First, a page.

“Oh, they must not have a very interesting life, they really must have low self esteem, they probably hate their job, what are they going to do when their kid gets diagnosed?” …pause…walk back.

“I’m sorry to bother you, may I please tell you something? The way that you were communicating with me (when you said/did…) a minute ago? Well, it seemed like you were judging me because of my 

(appt. reason, dx, tardive dyskinesia, mental health history, prescription, show of emotion, 

way of speaking, scars…)

“I don’t know if you intended to make me feel bad, but I do feel a little badly about the way it seemed I was being treated. Please try to be more conscientious/sensitive. In a lot of ways, I’m no different than you are. Thanks for your time. Have a good day.”

The first few times “speaking truth to power” made my face burn and I got very shaky. A few deep breaths later, I felt great. If people treat you badly after confrontation, you have legitimate cause to raise a big stink…in the form of a report to 1) a supervisor 2) a school board 3) a civil lawyer and/or anyone else you might want to tell about the perpetrator of the stigma.

Sometimes, people deeply entrenched in stigma will use your effort to assert you right not to be judged as – in their mind – further proof of your “craziness.” Stigma can work like that, create offensive backlash. Emotional boundaries can be helpful in difficult and particularly abusive cases in stigma. I have also used a line of thinking that goes something like this:


“Okay, calm down. Their opinion of me means nothing. They are acting cruel and narrow-minded. I am so glad that I’m not like them. How sad that they’ll miss out on seeing so many people clearly. It will all come back around. I refuse to let someone who is being a foolish jerk mess up my day.”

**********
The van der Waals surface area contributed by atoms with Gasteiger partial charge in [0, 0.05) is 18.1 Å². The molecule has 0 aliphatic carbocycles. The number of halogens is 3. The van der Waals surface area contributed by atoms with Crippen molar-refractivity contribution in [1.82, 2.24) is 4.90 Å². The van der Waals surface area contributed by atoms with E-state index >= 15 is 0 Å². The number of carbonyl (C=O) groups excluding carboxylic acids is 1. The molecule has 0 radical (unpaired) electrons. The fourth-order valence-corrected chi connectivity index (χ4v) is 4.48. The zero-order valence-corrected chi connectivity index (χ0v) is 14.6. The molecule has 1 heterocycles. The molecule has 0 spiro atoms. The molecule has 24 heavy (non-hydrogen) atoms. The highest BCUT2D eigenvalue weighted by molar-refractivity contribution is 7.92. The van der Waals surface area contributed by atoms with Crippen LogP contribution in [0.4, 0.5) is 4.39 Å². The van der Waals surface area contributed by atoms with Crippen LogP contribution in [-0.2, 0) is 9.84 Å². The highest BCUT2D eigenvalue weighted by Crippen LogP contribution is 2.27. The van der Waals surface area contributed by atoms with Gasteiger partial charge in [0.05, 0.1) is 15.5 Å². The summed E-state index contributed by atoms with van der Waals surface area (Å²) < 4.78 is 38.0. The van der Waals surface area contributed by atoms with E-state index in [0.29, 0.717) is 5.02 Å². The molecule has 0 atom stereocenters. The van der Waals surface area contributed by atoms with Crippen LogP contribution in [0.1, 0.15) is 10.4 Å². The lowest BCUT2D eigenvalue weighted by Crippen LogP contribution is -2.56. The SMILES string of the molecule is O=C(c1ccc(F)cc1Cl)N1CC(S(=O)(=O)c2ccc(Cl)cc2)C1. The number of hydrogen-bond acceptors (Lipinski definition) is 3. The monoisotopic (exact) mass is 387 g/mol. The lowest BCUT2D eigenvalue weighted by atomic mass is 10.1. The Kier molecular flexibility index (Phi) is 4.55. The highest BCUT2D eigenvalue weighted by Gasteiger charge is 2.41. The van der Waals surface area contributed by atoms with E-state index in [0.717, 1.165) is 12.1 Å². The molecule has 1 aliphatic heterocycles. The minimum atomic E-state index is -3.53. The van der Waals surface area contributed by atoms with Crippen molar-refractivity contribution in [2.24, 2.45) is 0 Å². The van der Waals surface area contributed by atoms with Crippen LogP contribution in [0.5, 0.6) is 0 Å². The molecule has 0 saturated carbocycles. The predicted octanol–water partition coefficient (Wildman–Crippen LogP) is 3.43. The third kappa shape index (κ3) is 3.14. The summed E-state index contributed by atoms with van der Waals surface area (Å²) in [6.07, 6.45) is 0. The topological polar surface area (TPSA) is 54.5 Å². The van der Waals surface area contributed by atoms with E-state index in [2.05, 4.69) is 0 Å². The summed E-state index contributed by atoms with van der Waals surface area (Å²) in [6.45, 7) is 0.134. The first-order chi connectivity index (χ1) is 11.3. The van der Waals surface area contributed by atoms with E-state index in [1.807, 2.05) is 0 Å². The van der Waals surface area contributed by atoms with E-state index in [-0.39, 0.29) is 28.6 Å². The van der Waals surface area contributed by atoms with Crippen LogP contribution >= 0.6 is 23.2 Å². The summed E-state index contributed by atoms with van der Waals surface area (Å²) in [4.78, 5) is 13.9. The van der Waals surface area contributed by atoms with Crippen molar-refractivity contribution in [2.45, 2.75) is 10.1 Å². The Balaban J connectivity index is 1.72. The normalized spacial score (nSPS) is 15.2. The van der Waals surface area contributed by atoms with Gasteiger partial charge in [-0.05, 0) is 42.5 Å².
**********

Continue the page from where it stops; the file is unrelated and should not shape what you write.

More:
Do not give anyone the power to define who you are and what your life might hold.

See yourself.

SPEAKING OF POWER  
notes on the persistent awareness that the world needs saving…

We have everything we need to make a better world. Everything. We have the people, we have the resources, we have the solutions.

We have everything.



Except we do not have compliance with the plan for a better world. Many people, at least 5.5 Billion, want a better world. Many of them pray every single day for a better world. However, there are some people, probably fewer than ten thousand, that do not want us to have a better world.

These people want to continue doing what they have been doing. They want to keep making money, they want to keep exerting their will on people and places so they can keep the power they’ve taken.

Earned? Did they earn their power? Some could say yes. However, in many cases it also was given. In fact, by and large, we gave it to them. In some cases, we paid them to assume power over us. When was the last time we went to the movies? When was the last time I paid my taxes? When was the last time you got drunk?

“Have you been taking your prescriptions?”

In many cases, the power to wrought will upon the world was/is, simply and brutally, taken. If power was/is not conceded, then people die.

How do we stop them? People have protested for thousands of years. It does not seem to have done as much good as it should’ve, had they listened.

They don’t listen.                        Do they not see? 

More importantly, do we not see?


Apparently, some very intelligent people have begun to reckon that the world will end. Not because of some trick of the stars spinning, but because we’re destroying it. That’s sad. More sad, nobody seems too terribly concerned.

What could 5.5 Billion people do to save the world? 
                                                                                                        Stop. Turn. Speak. 

Then what? 

Is there really anything to say?